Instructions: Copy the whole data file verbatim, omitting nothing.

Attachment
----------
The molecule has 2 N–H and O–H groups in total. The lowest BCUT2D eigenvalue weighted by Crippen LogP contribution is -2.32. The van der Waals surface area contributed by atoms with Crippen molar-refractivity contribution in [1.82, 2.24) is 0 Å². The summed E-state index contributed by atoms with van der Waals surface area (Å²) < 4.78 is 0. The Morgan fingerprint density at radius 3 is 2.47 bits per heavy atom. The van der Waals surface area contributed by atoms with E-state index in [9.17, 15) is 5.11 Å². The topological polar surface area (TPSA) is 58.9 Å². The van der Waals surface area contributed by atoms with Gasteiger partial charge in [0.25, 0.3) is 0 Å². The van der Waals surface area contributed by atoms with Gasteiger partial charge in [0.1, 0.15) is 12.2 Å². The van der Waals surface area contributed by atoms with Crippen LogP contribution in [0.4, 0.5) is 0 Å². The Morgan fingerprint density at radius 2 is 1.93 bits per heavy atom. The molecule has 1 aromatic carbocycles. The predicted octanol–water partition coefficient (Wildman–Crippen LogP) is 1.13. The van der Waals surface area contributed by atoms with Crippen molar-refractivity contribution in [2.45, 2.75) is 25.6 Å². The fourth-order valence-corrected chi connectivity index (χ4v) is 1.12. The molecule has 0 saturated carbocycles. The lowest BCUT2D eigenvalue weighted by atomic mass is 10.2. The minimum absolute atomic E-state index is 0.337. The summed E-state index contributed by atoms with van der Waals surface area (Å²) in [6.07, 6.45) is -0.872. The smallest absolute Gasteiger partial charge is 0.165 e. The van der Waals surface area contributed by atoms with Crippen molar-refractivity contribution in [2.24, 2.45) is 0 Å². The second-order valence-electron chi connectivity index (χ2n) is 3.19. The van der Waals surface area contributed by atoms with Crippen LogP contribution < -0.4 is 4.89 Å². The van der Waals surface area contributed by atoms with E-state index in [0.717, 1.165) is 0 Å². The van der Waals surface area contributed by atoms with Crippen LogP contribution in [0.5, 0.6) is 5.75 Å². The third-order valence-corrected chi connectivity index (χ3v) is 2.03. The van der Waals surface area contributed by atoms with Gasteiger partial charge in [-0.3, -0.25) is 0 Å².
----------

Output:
The molecule has 2 N–H and O–H groups in total. The lowest BCUT2D eigenvalue weighted by Crippen LogP contribution is -2.32. The van der Waals surface area contributed by atoms with Crippen molar-refractivity contribution in [1.82, 2.24) is 0 Å². The summed E-state index contributed by atoms with van der Waals surface area (Å²) < 4.78 is 0. The Morgan fingerprint density at radius 3 is 2.47 bits per heavy atom. The van der Waals surface area contributed by atoms with E-state index in [9.17, 15) is 5.11 Å². The topological polar surface area (TPSA) is 58.9 Å². The van der Waals surface area contributed by atoms with Gasteiger partial charge in [0.25, 0.3) is 0 Å². The van der Waals surface area contributed by atoms with Gasteiger partial charge in [0.1, 0.15) is 12.2 Å². The van der Waals surface area contributed by atoms with Crippen LogP contribution in [0.4, 0.5) is 0 Å². The Morgan fingerprint density at radius 2 is 1.93 bits per heavy atom. The molecule has 1 aromatic carbocycles. The predicted octanol–water partition coefficient (Wildman–Crippen LogP) is 1.13. The van der Waals surface area contributed by atoms with Crippen molar-refractivity contribution in [2.45, 2.75) is 25.6 Å². The fourth-order valence-corrected chi connectivity index (χ4v) is 1.12. The molecule has 0 saturated carbocycles. The lowest BCUT2D eigenvalue weighted by atomic mass is 10.2. The minimum absolute atomic E-state index is 0.337. The summed E-state index contributed by atoms with van der Waals surface area (Å²) in [6.07, 6.45) is -0.872. The smallest absolute Gasteiger partial charge is 0.165 e. The van der Waals surface area contributed by atoms with Crippen molar-refractivity contribution in [2.24, 2.45) is 0 Å². The second-order valence-electron chi connectivity index (χ2n) is 3.19. The van der Waals surface area contributed by atoms with Crippen LogP contribution < -0.4 is 4.89 Å². The van der Waals surface area contributed by atoms with E-state index in [0.717, 1.165) is 0 Å². The van der Waals surface area contributed by atoms with Crippen LogP contribution in [0.5, 0.6) is 5.75 Å². The third-order valence-corrected chi connectivity index (χ3v) is 2.03. The van der Waals surface area contributed by atoms with Gasteiger partial charge in [-0.3, -0.25) is 0 Å².